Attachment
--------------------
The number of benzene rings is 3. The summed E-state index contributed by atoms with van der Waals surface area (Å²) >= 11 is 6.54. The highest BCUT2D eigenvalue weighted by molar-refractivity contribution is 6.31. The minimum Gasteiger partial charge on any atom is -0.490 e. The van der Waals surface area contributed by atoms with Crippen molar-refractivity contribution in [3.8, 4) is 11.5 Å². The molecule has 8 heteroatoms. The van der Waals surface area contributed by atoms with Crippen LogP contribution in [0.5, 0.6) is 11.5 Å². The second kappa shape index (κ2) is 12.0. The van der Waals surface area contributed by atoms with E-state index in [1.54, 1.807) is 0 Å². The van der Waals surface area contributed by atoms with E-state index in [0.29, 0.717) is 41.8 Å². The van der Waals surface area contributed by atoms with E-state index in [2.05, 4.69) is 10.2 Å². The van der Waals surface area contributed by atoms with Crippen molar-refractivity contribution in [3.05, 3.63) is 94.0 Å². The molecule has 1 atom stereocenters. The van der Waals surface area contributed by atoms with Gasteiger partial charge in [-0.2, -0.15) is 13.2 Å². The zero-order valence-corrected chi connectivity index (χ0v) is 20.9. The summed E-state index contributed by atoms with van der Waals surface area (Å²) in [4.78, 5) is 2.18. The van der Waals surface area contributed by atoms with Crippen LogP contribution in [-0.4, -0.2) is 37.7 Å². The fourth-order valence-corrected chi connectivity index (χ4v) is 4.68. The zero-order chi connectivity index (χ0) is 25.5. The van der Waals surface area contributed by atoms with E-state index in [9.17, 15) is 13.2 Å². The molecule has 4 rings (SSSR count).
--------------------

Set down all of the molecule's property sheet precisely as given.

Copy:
The number of benzene rings is 3. The summed E-state index contributed by atoms with van der Waals surface area (Å²) >= 11 is 6.54. The highest BCUT2D eigenvalue weighted by molar-refractivity contribution is 6.31. The minimum Gasteiger partial charge on any atom is -0.490 e. The van der Waals surface area contributed by atoms with Crippen molar-refractivity contribution in [3.8, 4) is 11.5 Å². The molecule has 8 heteroatoms. The van der Waals surface area contributed by atoms with Crippen LogP contribution in [0.5, 0.6) is 11.5 Å². The second kappa shape index (κ2) is 12.0. The van der Waals surface area contributed by atoms with E-state index in [1.54, 1.807) is 0 Å². The van der Waals surface area contributed by atoms with E-state index in [0.29, 0.717) is 41.8 Å². The van der Waals surface area contributed by atoms with E-state index in [2.05, 4.69) is 10.2 Å². The van der Waals surface area contributed by atoms with Crippen molar-refractivity contribution in [3.05, 3.63) is 94.0 Å². The molecule has 1 atom stereocenters. The van der Waals surface area contributed by atoms with Gasteiger partial charge in [-0.2, -0.15) is 13.2 Å². The zero-order valence-corrected chi connectivity index (χ0v) is 20.9. The summed E-state index contributed by atoms with van der Waals surface area (Å²) in [4.78, 5) is 2.18. The van der Waals surface area contributed by atoms with Crippen LogP contribution in [-0.4, -0.2) is 37.7 Å². The fourth-order valence-corrected chi connectivity index (χ4v) is 4.68. The zero-order chi connectivity index (χ0) is 25.5. The van der Waals surface area contributed by atoms with E-state index in [9.17, 15) is 13.2 Å². The molecule has 4 rings (SSSR count).